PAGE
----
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Dr Martens lowers his forecast and loses more than 20% in London


The brand announced Thursday sales worse than expected for its staggered third quarter. Simon Newman/REUTERS

This fall comes from direct sales in the United States “weaker than expected, in part due to exceptionally hot weather for the season”, according to the general manager.

British shoe brand Dr. Martens, whose performance in recent months has been weighed down by the global economic crisis, plunged more than 20% in London after disappointing results and lowered forecasts. The company facessignificant operational issues creating a bottleneck in (its) new distribution center“of Los Angeles and direct sales in the United States”weaker than expected, partly due to unseasonably warm weather“, points out Kenny Wilson, the general manager.

As a result, the brand on Thursday announced worse-than-expected sales for its staggered third quarter, which ended at the end of December, at 335.9 million pounds, and revised down its sales forecast for its full financial year ( it should grow by 11 to 13%). The action plunged 21.89% to 163.40 pence on Thursday around 0900 GMT on the London Stock Exchange. Dr. Martens, a brand founded in 1960 and inseparable from the punk movement, had published fivefold annual results for its last financial year, but it is caught up in the deterioration of the economic climate, with the United Kingdom in particular projected into recession next year and faced with inflation of more than 10%.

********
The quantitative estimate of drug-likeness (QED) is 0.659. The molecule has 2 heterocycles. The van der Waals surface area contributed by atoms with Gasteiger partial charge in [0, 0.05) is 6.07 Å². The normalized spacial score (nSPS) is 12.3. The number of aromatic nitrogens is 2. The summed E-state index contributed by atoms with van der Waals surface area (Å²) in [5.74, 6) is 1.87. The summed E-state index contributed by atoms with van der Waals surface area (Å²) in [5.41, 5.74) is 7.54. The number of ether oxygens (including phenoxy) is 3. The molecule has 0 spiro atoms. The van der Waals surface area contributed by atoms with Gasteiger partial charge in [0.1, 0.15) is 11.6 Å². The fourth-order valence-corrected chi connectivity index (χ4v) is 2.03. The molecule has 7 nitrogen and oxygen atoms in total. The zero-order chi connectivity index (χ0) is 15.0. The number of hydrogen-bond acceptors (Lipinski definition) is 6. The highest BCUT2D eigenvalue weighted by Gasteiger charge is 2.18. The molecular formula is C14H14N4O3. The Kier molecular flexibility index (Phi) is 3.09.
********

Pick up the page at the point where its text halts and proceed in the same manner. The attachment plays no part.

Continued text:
“Consumer confidence has weakened”

The brand of famous orthopedic shoes with thick rubber soles had seen its net profit fall year on year for its first half, and warned that “consumer confidence has weakened“, which had already made it plunge on the London Stock Exchange. “Dr Martens has been caught up in operational issues at its new distribution center in Los Angeles” and “this is another big headache for the company, which was already facing disappointing sales” in the USA, “considered a key market for the company’s growth“, Estimates Susannah Streeter, analyst of Hargreaves Lansdown.

The group is now focusing on direct sales to consumers, especially online, in order to be less dependent on resellers, who still represent the majority of results, and hoped to see its sales boosted by Christmas. But if “sales improved in America in December“that was not enough to”offset weaker performance in October and November“, further indicated the company in its press release.


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